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Working with forks in Go

loderunner profile image Charles Francoise Updated on ・3 min read

Proper use of forks

Dinglehopper me on GitHub

Have you ever wanted to create a fork of a Go package you're using? Maybe you need to add a feature, specific to your use case, and there is no other way than to change it inside the code. Or maybe you want to fix a bug and submit a PR to an open-source project.

Whatever the case, Go, with its location-based import system, makes it hard to swap implementations of a package. If you try to just swap it into place, you'll most likely get an error along the lines of: cannot use s (type "fork".SomeStruct) as type "original".SomeStruct in argument to SomeFunc as soon as you pass your data types to a function defined in another file.

You can fix this with heavy refactoring — changing imports in your own code, and typecasting everything coming in from or going out to another package — but it's near impossible on a large project with many files.

Type aliases can help, but with a little bit of Git magic, you can seamlessly swap a package for your fork and keep hacking away.

Fork and fix

Not like that, no

I won't go into detail on how to create a fork and submit a PR, GitHub has extensive documentation on the subject. I'll just assume you've clicked the "Fork" button on GitHub, and now have your own repository containing a duplicate of the original source.

But as we've said, you can't just go get the forked repository, since all the import paths will be wrong. What we want is to have your local branch, inside your GOPATH, track your forked remote repository, instead of the original.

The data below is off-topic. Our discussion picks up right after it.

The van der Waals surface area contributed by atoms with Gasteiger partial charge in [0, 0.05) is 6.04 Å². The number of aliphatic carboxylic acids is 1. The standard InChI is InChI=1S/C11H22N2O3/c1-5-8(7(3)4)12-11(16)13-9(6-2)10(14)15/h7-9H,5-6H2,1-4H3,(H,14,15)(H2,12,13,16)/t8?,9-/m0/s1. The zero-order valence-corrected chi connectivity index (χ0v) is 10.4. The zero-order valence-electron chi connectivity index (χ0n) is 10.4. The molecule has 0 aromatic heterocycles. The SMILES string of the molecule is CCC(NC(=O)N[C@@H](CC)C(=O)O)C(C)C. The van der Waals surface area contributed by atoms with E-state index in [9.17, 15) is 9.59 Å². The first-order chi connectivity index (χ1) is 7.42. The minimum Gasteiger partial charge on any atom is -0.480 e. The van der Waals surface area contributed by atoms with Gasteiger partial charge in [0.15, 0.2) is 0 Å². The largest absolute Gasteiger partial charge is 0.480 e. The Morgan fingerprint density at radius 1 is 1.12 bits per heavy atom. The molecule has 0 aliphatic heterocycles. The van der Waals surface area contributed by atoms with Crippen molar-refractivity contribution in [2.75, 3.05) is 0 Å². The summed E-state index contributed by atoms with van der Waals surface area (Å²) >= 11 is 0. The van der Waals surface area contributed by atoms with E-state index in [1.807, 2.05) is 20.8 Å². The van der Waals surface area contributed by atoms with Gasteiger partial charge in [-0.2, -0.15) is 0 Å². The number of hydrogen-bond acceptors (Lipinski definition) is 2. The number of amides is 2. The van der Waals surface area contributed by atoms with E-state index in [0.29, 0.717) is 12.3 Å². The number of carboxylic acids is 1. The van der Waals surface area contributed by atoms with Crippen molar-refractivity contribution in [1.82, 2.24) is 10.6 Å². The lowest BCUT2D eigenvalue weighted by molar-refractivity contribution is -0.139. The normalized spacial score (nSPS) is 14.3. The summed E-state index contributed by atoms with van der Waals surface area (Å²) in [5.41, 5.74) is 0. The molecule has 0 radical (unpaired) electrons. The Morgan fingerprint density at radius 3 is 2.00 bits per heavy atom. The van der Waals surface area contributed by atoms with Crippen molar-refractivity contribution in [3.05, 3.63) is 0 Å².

Let's start by adding a remote. From the package source path, type the following:

$ git remote add forked <remote repository url>

Then, let's make sure the local branch tracks the forked remote, and not the origin any more.

$ git branch -u forked/master
Branch master set up to track remote branch master from forked.

After this line, you can start committing and pushing to your own fork, and all Go packages relying on this repo will transparently use your own fork of the code.

This is useful, for example, if you're sure of a bugfix, as you can start working with the fixed version of the code without waiting for the changes to be merged upstream.

When you want to revert to tracking the origin, perhaps because your PR has been merged and you have deleted your fork, or because you need to use the original code for some other project, just type:

$ git branch -u origin/master
Branch master set up to track remote branch master from origin.

# Reset local branch to remote HEAD
$ git reset --hard origin/master

With these few lines of git, I can quickly fork and work on an open-source Go package. It's made my collaboration on open-source projects that much easier. What is your workflow for collaborating on open-source Go projects? Do you see any mistakes or caveats? Feel free to comment below!

Discussion

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Nice approach! This also works fine for me if the package is not something to be imported by another package (i.e. a final product):

$ cd $GOPATH/src/github.com/username
$ git clone https://github.com/username/repo && cd repo
$ git remote add upstream https://github.com/original/repo
$ cd .. && cd .. && mkdir original
$ mv username/repo original/repo
 

Thanks for your solution. I had to fetch before setting the upstream branch.

git fetch --all